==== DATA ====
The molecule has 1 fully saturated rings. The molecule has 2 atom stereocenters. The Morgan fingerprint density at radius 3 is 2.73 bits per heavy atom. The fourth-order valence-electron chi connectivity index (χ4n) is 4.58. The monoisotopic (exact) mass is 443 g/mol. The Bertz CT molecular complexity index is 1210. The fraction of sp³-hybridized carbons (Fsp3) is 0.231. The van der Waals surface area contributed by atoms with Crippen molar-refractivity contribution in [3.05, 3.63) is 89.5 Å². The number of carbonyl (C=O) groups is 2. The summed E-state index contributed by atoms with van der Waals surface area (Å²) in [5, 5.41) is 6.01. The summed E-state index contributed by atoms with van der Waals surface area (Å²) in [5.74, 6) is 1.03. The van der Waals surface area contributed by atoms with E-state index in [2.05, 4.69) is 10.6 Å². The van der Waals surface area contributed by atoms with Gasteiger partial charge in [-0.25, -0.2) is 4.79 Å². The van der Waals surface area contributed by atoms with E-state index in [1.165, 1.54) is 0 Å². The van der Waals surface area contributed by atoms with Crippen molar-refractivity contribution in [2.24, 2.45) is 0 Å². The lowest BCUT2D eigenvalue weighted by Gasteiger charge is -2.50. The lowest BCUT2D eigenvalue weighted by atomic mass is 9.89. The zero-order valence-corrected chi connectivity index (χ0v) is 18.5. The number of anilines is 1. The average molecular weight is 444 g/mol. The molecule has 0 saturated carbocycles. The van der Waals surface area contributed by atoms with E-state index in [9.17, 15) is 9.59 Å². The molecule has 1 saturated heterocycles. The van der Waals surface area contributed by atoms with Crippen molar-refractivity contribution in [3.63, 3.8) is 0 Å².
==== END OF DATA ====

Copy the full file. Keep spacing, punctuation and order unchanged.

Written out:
The molecule has 1 fully saturated rings. The molecule has 2 atom stereocenters. The Morgan fingerprint density at radius 3 is 2.73 bits per heavy atom. The fourth-order valence-electron chi connectivity index (χ4n) is 4.58. The monoisotopic (exact) mass is 443 g/mol. The Bertz CT molecular complexity index is 1210. The fraction of sp³-hybridized carbons (Fsp3) is 0.231. The van der Waals surface area contributed by atoms with Crippen molar-refractivity contribution in [3.05, 3.63) is 89.5 Å². The number of carbonyl (C=O) groups is 2. The summed E-state index contributed by atoms with van der Waals surface area (Å²) in [5, 5.41) is 6.01. The summed E-state index contributed by atoms with van der Waals surface area (Å²) in [5.74, 6) is 1.03. The van der Waals surface area contributed by atoms with E-state index in [2.05, 4.69) is 10.6 Å². The van der Waals surface area contributed by atoms with Gasteiger partial charge in [-0.25, -0.2) is 4.79 Å². The van der Waals surface area contributed by atoms with E-state index in [1.165, 1.54) is 0 Å². The van der Waals surface area contributed by atoms with Crippen molar-refractivity contribution in [2.24, 2.45) is 0 Å². The lowest BCUT2D eigenvalue weighted by Gasteiger charge is -2.50. The lowest BCUT2D eigenvalue weighted by atomic mass is 9.89. The zero-order valence-corrected chi connectivity index (χ0v) is 18.5. The number of anilines is 1. The average molecular weight is 444 g/mol. The molecule has 0 saturated carbocycles. The van der Waals surface area contributed by atoms with E-state index in [9.17, 15) is 9.59 Å². The molecule has 1 saturated heterocycles. The van der Waals surface area contributed by atoms with Crippen molar-refractivity contribution in [3.63, 3.8) is 0 Å².